You know, friends, we do most anything we can to keep from being embarrassed. But Jesus embarrassed Peter there in front of the other disciples, didn’t He? Wasn’t it embarrassing? But he needed it; and, in after years, he appreciated it. There’s an expression in the world about losing face. Had Peter lost face? He sure had.

That isn’t the worst thing that can happen to us. Our pride needs to be crucified if God’s going to use us. And if something happens either through our own fault, or whatever the cause, that causes us to lose face, lose our reputation, never mind. If we’ll be humble and lie low at the feet of Jesus, God has something for us to do, my friends.

Now, Jesus is saying to this man who has failed so miserably, who has denied his Lord with cursing and swearing, He’s saying to the repentant Peter, “I’ve got a job for you. There’s something I want you to do for Me. I want you to feed My lambs and feed My sheep. I want you to be an under-shepherd. I want you to be My helper.”

I say, Peter, in spite of his embarrassment and his pain at those three questions of Jesus, still there must have been deep in his heart an appreciation for the Master in giving him once more a job to do. Don’t you think so? Oh, yes. Well, then Jesus began to tell Peter something about, not only his future work, but the end of the journey, his death by crucifixion. The 19th verse says:

This spake he, signifying by what death he should glorify God. – John 21:19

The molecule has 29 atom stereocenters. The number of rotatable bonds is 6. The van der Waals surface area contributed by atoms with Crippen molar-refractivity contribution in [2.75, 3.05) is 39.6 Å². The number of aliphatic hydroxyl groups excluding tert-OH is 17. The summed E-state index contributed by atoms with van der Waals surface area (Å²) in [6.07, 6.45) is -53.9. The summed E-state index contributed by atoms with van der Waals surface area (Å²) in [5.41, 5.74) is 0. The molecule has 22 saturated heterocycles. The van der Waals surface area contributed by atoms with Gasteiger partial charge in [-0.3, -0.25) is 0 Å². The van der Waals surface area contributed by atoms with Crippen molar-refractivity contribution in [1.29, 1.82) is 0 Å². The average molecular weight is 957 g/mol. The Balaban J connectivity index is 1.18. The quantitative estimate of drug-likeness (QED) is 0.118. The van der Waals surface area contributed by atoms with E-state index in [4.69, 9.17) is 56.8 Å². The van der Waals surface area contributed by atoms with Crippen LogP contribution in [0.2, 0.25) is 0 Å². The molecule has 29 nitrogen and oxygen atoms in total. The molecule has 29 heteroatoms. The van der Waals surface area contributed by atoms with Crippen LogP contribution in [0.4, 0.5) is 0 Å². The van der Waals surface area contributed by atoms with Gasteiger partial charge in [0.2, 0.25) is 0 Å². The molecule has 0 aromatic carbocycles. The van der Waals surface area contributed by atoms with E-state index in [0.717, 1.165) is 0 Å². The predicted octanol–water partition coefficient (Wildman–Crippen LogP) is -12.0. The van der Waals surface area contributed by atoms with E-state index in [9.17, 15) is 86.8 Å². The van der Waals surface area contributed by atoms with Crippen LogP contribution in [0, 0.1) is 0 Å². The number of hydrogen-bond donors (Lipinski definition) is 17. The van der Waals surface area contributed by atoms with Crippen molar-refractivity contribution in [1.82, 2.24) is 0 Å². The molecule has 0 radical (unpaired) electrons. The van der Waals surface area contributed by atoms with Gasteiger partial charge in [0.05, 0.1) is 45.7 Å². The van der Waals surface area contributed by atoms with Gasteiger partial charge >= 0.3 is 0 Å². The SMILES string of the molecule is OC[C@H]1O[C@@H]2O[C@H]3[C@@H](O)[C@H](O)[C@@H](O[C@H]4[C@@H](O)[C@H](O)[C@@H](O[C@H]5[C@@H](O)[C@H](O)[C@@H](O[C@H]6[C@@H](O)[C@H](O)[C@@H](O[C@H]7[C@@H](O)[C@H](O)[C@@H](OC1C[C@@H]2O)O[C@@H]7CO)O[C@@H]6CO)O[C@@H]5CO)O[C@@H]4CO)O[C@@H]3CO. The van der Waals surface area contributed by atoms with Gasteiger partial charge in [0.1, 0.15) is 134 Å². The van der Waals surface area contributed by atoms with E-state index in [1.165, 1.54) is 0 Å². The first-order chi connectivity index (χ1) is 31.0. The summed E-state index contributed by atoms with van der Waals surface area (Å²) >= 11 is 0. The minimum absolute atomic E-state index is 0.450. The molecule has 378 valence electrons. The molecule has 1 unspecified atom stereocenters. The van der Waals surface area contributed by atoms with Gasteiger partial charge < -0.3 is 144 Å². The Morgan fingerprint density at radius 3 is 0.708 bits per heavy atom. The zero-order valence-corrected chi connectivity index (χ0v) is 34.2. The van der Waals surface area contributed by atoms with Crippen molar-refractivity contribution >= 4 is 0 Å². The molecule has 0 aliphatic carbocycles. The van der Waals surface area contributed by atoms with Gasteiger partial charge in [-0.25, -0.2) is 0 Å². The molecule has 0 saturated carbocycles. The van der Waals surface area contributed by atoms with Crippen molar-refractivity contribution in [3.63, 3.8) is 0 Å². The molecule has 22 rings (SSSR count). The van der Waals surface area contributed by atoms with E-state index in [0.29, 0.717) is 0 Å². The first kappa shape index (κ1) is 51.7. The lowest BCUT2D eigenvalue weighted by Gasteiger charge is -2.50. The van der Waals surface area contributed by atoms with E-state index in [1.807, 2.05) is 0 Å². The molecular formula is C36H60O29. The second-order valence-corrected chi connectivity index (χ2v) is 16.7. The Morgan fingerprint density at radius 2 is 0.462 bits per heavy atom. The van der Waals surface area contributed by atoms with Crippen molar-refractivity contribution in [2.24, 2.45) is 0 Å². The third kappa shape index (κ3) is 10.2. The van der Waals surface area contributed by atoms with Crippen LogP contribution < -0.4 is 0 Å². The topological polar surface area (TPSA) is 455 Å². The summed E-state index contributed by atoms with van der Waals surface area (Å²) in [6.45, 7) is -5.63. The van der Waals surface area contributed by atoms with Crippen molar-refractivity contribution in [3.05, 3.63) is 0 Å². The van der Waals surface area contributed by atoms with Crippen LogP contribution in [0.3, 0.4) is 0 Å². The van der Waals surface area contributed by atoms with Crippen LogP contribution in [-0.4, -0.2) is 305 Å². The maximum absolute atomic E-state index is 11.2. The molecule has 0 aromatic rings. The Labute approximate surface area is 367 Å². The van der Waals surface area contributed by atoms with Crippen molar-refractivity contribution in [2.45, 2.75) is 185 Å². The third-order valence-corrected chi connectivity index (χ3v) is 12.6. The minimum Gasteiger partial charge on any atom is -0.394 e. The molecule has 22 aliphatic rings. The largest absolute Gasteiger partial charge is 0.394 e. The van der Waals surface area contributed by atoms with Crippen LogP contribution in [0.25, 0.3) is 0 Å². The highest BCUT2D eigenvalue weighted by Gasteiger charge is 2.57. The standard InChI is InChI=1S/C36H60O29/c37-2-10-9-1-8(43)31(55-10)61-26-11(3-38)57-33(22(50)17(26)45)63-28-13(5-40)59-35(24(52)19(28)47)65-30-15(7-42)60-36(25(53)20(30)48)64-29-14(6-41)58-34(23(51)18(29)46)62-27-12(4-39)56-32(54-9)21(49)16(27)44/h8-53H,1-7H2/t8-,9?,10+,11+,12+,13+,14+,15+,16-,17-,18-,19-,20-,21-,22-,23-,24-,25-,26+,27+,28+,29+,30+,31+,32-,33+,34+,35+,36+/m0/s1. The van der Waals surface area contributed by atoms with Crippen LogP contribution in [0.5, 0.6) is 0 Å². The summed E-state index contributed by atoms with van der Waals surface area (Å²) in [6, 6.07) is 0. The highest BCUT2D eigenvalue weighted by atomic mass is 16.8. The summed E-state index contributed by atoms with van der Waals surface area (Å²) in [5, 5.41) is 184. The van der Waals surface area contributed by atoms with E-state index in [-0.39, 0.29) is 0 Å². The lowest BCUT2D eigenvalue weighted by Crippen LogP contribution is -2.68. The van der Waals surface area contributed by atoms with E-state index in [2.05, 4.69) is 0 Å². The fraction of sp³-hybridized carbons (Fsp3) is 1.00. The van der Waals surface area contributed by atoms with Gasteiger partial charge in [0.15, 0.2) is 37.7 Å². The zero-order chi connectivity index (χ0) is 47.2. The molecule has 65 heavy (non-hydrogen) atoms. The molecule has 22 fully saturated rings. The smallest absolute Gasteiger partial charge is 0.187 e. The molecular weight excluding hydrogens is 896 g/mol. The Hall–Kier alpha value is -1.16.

Peter, you remember, was finally crucified as his Master had been. And he made one request. He felt that to die as his Master had would be too great an honor, and he asked that he be crucified upside down in token of his sorrow and repentance and humility.

So when Jesus had told him this, He said to him, “Follow Me.” Now, again, we see something harkening back to that miracle by Galilee three years before. What had Jesus told Peter and John and Andrew and James that morning by the sea of Galilee when the first time He filled their nets with fish? What had He told them? “Follow Me and I’ll make you to become fishers of men.” And here again Jesus speaks to him and says, “Follow Me.”

Oh, friends, as far as I know and I believe it is so, this was the last fish that Peter ever caught. Three years before he had left his fishing boats and nets and gone with the Master. Now, for a brief interval he’s been catching fish. But this time Jesus says, “Follow Me,” and Peter gets the full import of it and thank God, he never faltered from that time on.